Will Ruth

I posted an article on Facebook a month ago summarizing many of the problems with youth sports and explaining a few ways that youth and high school coaches could improve the situation. The article was “Does Youth Sports Get the Math All Wrong?” by John O’Sullivan from the Changing the Game Project. Many commenters on the article agreed, but one nonbeliever stuck out. They said, “How do you expect part-time HS coaches to actually do any of this?” and suggested that it would be, “like a Harvard Skytte prize-winning professor coming to 3rd grade to teach quantum physics.”

I know a thing or two about a thing or two, and haven’t gotten a Skytte prize for either of them, but here’s what this part-time HS coach does. First, let’s cover research-based evidence of youth sport specialization vs. non-specialization, or “multilateral” development.

early specialization
T.O Bompa, “Total Training for Young Children,” 2000

#1: “Don’t force, expect, or encourage early specialization”

I encourage all of my athletes to play other sports in the off-season. I don’t leave the “why” up to them—expecting children or HS athletes to read between the lines is a road to frustration. I always played multiple sports, so I talk about what I personally learned and how I applied it from sport to sport. Lead them through it and draw comparisons between their sport and others. Most young athletes won’t see the strategic similarities between soccer and lacrosse or similar skillsets between wrestling and football until you explain it a bit.

Even within the sport, I encourage a flexible mindset. Some of my new JV players were shocked on day one of practice when I moved someone from attack to midfield. “But coach, I’ve always been attack.” Well no, you’re 14, you don’t know what you are yet!

Parent support is critical to achieving this mission. I ran into the father of one of my JV midfielders during the lacrosse off-season, asked how his son was doing, and the dad sheepishly explained, “well, he’s not playing [off-season] lacrosse, but he did make varsity tennis as a sophomore.” He went from shock to relief when I explained how I was much happier about that than a single-minded focus on one sport. I must’ve brought up playing other sports fifty times to my players over the season, but it didn’t make it through to the parents. Make sure the parents know where you stand.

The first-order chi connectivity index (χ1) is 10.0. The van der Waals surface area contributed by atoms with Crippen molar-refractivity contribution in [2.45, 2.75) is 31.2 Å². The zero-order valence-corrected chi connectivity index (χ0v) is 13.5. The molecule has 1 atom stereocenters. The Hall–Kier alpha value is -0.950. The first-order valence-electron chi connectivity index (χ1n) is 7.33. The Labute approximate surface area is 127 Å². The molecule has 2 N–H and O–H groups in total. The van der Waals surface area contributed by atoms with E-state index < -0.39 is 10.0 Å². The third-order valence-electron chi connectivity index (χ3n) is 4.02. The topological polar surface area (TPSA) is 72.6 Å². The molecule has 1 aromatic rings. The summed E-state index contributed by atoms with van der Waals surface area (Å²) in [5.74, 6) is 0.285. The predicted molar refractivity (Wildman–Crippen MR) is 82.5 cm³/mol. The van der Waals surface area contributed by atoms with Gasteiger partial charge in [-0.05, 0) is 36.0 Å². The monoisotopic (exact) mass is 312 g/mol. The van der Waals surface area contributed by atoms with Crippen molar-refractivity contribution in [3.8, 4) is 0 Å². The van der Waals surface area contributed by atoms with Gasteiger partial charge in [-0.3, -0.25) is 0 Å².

One thing parents really care about is health of their sons and daughters. Here are some objective health reasons to be a multi-sport athlete.

“In a study of 1200 youth athletes, Dr. Neeru Jayanthi of Loyola University found that early specialization in a single sport is one of the strongest predictors of injury. Athletes in the study who specialized were 70% to 93% more likely to be injured than children who played multiple sports”

james clear graph
Source: James Clear

#2: “Look for quality of competition, not just quantity”

At the youth and JV level, we’re more focused on learning the game than we are game planning and preparation. One player asked me before a game if I had scouted the other team to analyze their game. I laughed at the idea of a part-time coach traveling across the county to scout JV teams and explained that no, we’re going to play our game and learn to play it well against any opponent. Quality opponents back this up as well. We could go to a low level tournament and roll through teams with bad fundamentals, but how does that help our player development? I’d rather play 8 great games a season and really maximize practice time than 6 good games and 6 blowout wins with a bunch of travel, missed practices, late nights, and potential injury from playing fatigued or with under-qualified refs.